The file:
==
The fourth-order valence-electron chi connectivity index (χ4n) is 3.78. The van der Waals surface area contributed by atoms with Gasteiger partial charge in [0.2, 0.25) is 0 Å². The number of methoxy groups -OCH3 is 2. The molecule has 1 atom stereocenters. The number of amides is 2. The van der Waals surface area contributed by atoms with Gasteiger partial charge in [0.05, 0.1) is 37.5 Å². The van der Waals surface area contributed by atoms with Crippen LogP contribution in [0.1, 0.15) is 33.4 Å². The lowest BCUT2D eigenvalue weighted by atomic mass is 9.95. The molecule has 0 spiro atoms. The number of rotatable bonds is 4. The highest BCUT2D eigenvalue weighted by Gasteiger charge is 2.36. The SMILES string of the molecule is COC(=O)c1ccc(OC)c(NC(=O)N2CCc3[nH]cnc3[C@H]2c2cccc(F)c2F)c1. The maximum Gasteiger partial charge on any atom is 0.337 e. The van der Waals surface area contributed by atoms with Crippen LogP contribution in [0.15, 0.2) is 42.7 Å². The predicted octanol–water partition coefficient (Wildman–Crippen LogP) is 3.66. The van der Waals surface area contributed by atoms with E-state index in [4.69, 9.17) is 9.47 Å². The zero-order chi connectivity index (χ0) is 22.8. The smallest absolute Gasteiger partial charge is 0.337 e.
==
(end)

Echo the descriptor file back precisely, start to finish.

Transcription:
The fourth-order valence-electron chi connectivity index (χ4n) is 3.78. The van der Waals surface area contributed by atoms with Gasteiger partial charge in [0.2, 0.25) is 0 Å². The number of methoxy groups -OCH3 is 2. The molecule has 1 atom stereocenters. The number of amides is 2. The van der Waals surface area contributed by atoms with Gasteiger partial charge in [0.05, 0.1) is 37.5 Å². The van der Waals surface area contributed by atoms with Crippen LogP contribution in [0.1, 0.15) is 33.4 Å². The lowest BCUT2D eigenvalue weighted by atomic mass is 9.95. The molecule has 0 spiro atoms. The number of rotatable bonds is 4. The highest BCUT2D eigenvalue weighted by Gasteiger charge is 2.36. The SMILES string of the molecule is COC(=O)c1ccc(OC)c(NC(=O)N2CCc3[nH]cnc3[C@H]2c2cccc(F)c2F)c1. The maximum Gasteiger partial charge on any atom is 0.337 e. The van der Waals surface area contributed by atoms with Crippen LogP contribution in [0.15, 0.2) is 42.7 Å². The predicted octanol–water partition coefficient (Wildman–Crippen LogP) is 3.66. The van der Waals surface area contributed by atoms with E-state index in [4.69, 9.17) is 9.47 Å². The zero-order chi connectivity index (χ0) is 22.8. The smallest absolute Gasteiger partial charge is 0.337 e.